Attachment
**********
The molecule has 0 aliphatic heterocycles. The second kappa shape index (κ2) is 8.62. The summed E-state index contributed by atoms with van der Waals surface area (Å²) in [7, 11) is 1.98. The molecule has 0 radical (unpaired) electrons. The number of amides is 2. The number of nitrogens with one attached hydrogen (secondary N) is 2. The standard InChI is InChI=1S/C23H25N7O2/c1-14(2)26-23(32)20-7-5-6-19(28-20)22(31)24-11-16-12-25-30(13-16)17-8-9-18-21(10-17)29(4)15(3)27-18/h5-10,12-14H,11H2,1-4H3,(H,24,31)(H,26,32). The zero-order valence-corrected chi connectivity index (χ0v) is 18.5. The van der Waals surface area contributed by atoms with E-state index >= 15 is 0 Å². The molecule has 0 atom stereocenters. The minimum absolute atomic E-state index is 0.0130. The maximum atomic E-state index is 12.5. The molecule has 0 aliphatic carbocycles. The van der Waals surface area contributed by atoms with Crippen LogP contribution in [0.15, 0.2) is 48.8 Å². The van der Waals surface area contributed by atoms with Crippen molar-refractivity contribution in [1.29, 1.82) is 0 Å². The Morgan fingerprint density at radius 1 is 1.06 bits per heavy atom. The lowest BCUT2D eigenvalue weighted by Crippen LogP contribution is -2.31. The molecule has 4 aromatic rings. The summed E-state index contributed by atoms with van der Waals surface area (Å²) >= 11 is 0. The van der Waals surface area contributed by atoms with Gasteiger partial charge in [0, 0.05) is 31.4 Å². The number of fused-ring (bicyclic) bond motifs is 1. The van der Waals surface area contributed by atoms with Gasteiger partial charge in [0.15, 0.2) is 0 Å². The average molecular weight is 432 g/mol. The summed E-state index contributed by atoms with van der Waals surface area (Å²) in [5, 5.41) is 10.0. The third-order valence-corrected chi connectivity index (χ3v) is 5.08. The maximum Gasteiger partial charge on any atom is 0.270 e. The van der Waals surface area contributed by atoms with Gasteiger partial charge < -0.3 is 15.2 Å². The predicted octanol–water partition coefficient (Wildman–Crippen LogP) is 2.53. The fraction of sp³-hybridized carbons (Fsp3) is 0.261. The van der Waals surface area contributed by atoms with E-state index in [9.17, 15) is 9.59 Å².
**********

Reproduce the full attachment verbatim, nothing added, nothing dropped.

The molecule has 0 aliphatic heterocycles. The second kappa shape index (κ2) is 8.62. The summed E-state index contributed by atoms with van der Waals surface area (Å²) in [7, 11) is 1.98. The molecule has 0 radical (unpaired) electrons. The number of amides is 2. The number of nitrogens with one attached hydrogen (secondary N) is 2. The standard InChI is InChI=1S/C23H25N7O2/c1-14(2)26-23(32)20-7-5-6-19(28-20)22(31)24-11-16-12-25-30(13-16)17-8-9-18-21(10-17)29(4)15(3)27-18/h5-10,12-14H,11H2,1-4H3,(H,24,31)(H,26,32). The zero-order valence-corrected chi connectivity index (χ0v) is 18.5. The van der Waals surface area contributed by atoms with E-state index >= 15 is 0 Å². The molecule has 0 atom stereocenters. The minimum absolute atomic E-state index is 0.0130. The maximum atomic E-state index is 12.5. The molecule has 0 aliphatic carbocycles. The van der Waals surface area contributed by atoms with Crippen LogP contribution in [0.15, 0.2) is 48.8 Å². The van der Waals surface area contributed by atoms with Crippen molar-refractivity contribution in [1.29, 1.82) is 0 Å². The Morgan fingerprint density at radius 1 is 1.06 bits per heavy atom. The lowest BCUT2D eigenvalue weighted by Crippen LogP contribution is -2.31. The molecule has 4 aromatic rings. The summed E-state index contributed by atoms with van der Waals surface area (Å²) >= 11 is 0. The van der Waals surface area contributed by atoms with Gasteiger partial charge in [0, 0.05) is 31.4 Å². The number of fused-ring (bicyclic) bond motifs is 1. The van der Waals surface area contributed by atoms with Gasteiger partial charge in [0.15, 0.2) is 0 Å². The average molecular weight is 432 g/mol. The summed E-state index contributed by atoms with van der Waals surface area (Å²) in [5, 5.41) is 10.0. The third-order valence-corrected chi connectivity index (χ3v) is 5.08. The maximum Gasteiger partial charge on any atom is 0.270 e. The van der Waals surface area contributed by atoms with Gasteiger partial charge < -0.3 is 15.2 Å². The predicted octanol–water partition coefficient (Wildman–Crippen LogP) is 2.53. The fraction of sp³-hybridized carbons (Fsp3) is 0.261. The van der Waals surface area contributed by atoms with E-state index in [9.17, 15) is 9.59 Å².